Data-mining software that "understands" human language is now finding some unexpected applications in medicine. For example, a multidisciplinary collaboration led by researchers at Carnegie Mellon University is using natural-language processing methods to chart the "grammar" of various sequences of amino acids in proteins, then correlating the sequences with protein shapes and functions. Similarly, IBM (IBM ) is working with the Mayo Clinic to unearth now-hidden patterns in medical records. This approach has already had a significant success: Switzerland's Novartis (NVS ) used it to discover that infant leukemia has three distinct clusters, each of which would probably benefit from tailored treatments. Caroline A. Kovac, general manager of IBM Life Sciences, expects that mining the records of cancer patients for clustering patterns will turn up clues pointing the way to "tremendous strides in curing cancer."

Another data-mining thrust extracts information from images, including TV footage. Virage Inc. (VRGE ) offers a "motion-mining" system that integrates language-processing software from vendors such as BBN Technologies Inc., which has developed speech-recognition and translation tools for Arabic languages. At CNN, motion-mining helps human editors monitor raw news feeds from affiliates 24 hours a day. Virage's software also transforms video clips into digitized files that can be stored in searchable libraries.

DARPA's AI research typically sparks more civilian than military applications. That's certainly the case for DAML, or DARPA Agent Markup Language. This is an expanded version of the HTML (hypertext markup language) now used for writing Web pages. DAML generates Web data that can be processed by any software running on any brand of computer -- a sort of Rosetta stone for the Internet. Early DAML adopters have created Web sites where companies complete myriad transactions -- even automatically handling all supply-chain buying and selling -- assisted by AI software programs called intelligent agents.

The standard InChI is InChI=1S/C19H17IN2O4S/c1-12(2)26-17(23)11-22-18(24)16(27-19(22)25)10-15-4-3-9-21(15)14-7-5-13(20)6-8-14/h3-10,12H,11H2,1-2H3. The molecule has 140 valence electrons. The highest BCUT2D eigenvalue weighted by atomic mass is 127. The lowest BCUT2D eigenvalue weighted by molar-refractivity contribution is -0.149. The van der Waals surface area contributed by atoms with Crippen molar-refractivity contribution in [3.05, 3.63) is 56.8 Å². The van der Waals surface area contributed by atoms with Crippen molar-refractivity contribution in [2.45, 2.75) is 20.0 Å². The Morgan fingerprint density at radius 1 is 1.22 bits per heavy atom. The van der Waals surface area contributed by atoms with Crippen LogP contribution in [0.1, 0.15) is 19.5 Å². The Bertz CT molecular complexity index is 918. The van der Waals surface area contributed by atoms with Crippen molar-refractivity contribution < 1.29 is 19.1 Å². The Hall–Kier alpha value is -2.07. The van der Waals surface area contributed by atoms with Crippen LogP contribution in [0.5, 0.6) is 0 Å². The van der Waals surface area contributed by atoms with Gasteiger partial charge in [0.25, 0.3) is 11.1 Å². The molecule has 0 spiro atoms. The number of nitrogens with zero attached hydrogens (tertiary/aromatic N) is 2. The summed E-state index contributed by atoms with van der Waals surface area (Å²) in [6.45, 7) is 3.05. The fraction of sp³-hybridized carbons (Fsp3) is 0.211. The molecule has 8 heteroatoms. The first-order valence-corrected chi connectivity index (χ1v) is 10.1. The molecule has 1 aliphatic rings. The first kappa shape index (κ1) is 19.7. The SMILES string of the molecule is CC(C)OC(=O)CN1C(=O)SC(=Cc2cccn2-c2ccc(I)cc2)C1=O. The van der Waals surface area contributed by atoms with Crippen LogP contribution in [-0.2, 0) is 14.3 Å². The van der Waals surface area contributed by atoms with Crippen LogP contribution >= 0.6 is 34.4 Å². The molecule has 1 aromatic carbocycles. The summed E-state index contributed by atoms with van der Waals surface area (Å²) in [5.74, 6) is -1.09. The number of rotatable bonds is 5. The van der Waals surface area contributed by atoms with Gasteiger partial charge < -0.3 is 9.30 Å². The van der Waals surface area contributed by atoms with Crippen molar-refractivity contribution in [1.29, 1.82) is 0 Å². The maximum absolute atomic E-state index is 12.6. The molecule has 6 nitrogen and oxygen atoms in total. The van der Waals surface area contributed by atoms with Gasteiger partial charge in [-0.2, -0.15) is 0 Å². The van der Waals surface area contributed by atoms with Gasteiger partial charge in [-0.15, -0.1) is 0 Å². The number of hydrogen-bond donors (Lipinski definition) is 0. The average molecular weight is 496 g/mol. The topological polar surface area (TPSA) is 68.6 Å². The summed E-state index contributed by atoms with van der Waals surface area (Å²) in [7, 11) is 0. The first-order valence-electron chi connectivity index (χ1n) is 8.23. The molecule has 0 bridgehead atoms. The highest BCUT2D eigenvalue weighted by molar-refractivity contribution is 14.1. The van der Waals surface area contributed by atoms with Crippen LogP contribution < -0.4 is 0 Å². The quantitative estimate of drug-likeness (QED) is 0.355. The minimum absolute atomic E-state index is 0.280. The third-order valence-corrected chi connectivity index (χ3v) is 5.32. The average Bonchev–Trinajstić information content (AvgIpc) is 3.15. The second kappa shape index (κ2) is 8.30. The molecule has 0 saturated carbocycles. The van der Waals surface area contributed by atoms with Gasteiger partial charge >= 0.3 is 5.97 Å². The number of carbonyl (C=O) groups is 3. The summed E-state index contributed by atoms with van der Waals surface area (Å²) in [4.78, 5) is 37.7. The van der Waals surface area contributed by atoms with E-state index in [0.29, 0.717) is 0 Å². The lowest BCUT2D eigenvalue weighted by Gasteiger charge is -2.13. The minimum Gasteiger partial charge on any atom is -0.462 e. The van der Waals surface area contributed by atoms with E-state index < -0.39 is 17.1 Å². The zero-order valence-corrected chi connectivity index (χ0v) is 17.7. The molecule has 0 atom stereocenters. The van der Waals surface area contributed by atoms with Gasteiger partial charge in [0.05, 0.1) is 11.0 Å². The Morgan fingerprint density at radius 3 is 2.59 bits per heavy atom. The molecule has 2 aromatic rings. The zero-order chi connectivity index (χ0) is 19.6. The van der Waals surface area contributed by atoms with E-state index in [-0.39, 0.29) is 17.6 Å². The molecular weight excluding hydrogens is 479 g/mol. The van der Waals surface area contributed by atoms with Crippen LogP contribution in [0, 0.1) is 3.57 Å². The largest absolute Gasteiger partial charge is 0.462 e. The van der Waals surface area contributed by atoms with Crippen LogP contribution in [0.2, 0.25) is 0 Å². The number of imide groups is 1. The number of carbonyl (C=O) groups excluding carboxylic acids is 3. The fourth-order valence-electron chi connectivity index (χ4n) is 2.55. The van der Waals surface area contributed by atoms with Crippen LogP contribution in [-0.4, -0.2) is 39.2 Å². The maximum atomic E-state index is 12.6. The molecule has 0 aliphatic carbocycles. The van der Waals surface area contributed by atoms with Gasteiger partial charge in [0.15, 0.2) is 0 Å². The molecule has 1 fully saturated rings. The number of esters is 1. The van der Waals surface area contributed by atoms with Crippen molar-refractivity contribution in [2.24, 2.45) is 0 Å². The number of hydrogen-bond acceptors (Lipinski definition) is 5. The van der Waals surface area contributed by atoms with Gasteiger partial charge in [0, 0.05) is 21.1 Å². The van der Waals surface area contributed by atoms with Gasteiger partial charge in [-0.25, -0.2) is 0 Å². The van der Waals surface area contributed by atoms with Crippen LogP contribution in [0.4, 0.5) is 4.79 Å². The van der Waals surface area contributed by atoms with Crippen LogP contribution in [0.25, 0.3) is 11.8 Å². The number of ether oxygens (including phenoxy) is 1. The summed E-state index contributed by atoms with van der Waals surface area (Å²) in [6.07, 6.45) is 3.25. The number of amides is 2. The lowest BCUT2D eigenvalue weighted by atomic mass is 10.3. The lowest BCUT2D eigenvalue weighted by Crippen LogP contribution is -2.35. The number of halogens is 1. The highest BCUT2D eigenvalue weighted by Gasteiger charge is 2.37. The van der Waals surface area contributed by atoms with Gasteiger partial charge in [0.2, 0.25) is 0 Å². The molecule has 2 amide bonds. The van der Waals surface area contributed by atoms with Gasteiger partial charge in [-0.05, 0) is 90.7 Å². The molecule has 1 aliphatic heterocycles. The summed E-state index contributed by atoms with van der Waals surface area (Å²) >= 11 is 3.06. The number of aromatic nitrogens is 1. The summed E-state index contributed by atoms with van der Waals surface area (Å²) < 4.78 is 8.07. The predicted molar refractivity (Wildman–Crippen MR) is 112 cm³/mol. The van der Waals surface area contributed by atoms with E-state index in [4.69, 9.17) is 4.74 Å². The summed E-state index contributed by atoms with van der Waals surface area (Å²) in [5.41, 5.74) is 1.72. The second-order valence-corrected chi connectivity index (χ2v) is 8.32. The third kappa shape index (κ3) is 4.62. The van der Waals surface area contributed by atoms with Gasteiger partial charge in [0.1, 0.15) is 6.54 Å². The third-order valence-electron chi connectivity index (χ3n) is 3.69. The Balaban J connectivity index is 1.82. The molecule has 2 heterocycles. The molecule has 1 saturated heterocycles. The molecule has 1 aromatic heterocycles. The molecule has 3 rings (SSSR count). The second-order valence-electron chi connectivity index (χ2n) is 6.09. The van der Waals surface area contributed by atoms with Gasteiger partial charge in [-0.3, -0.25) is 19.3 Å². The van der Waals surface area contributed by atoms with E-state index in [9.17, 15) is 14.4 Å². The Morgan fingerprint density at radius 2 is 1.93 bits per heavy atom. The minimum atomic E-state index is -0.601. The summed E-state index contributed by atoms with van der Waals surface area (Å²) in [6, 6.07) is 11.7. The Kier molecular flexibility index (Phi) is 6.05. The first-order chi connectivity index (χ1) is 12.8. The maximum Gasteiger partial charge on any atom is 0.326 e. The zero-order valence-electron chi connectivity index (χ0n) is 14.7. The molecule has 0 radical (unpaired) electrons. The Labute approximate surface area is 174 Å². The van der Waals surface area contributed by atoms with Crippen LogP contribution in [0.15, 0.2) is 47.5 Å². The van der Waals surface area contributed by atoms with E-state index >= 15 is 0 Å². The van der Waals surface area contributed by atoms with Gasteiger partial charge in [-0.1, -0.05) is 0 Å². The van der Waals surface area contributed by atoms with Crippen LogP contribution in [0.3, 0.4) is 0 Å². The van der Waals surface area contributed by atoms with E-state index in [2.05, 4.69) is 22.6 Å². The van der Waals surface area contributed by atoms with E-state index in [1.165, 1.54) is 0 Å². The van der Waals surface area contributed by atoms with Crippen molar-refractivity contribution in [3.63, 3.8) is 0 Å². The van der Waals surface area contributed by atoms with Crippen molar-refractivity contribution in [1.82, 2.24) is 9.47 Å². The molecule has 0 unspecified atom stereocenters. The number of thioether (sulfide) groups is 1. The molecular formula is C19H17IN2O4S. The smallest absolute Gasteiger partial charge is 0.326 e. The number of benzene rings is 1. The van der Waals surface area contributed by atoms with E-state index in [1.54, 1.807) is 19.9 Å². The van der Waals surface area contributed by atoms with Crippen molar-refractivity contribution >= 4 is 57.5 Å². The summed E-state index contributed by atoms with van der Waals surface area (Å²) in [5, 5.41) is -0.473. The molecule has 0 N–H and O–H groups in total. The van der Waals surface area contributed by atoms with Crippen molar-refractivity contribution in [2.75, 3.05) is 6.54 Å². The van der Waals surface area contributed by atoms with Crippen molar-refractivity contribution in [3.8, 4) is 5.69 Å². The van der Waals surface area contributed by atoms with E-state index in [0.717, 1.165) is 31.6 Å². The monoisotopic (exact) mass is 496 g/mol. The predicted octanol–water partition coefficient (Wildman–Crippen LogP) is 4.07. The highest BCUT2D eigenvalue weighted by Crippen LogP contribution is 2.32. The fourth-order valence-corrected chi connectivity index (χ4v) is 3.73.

Agents are also a chief focus of a wide-ranging project at IBM's Research Div., called the Agent Building & Learning Environment (ABLE). Along with Unisys (UIS ), Sun Microsystems (SUNW ), and Hewlett-Packard (HPQ ), IBM sees AI as the route to computers that automatically adapt to changing workloads and heal themselves after crashes. Today, complexity undercuts reliability, says Nagui Halim, head of distributed computing research at IBM. "Customers keep adding lots of different software pieces, not all of which are designed to work together." Smart, adaptive software would be able to oversee giant, complex systems that otherwise have no ability to adjust to spikes in demand.

Under ABLE, IBM's strategy is to build stronger, engineering-caliber versions of AI software "to make AI more ruggedized, more successful," says Halim. These will be used to create an integrated toolbox of AI methods, plus an expert-system manager for picking the right tool or combination of tools for each specific job. "We believe ABLE could have significant commercial impact in the near term as the nervous system helping to control the bones and muscles of conventional systems," Halim adds. That and all the other progress being made should give an overdue boost to AI's sometimes dismal reputation among managers.

MARCH 24, 2003

By Otis Port in New York, with Michael Arndt in Chicago and John Carey in Washington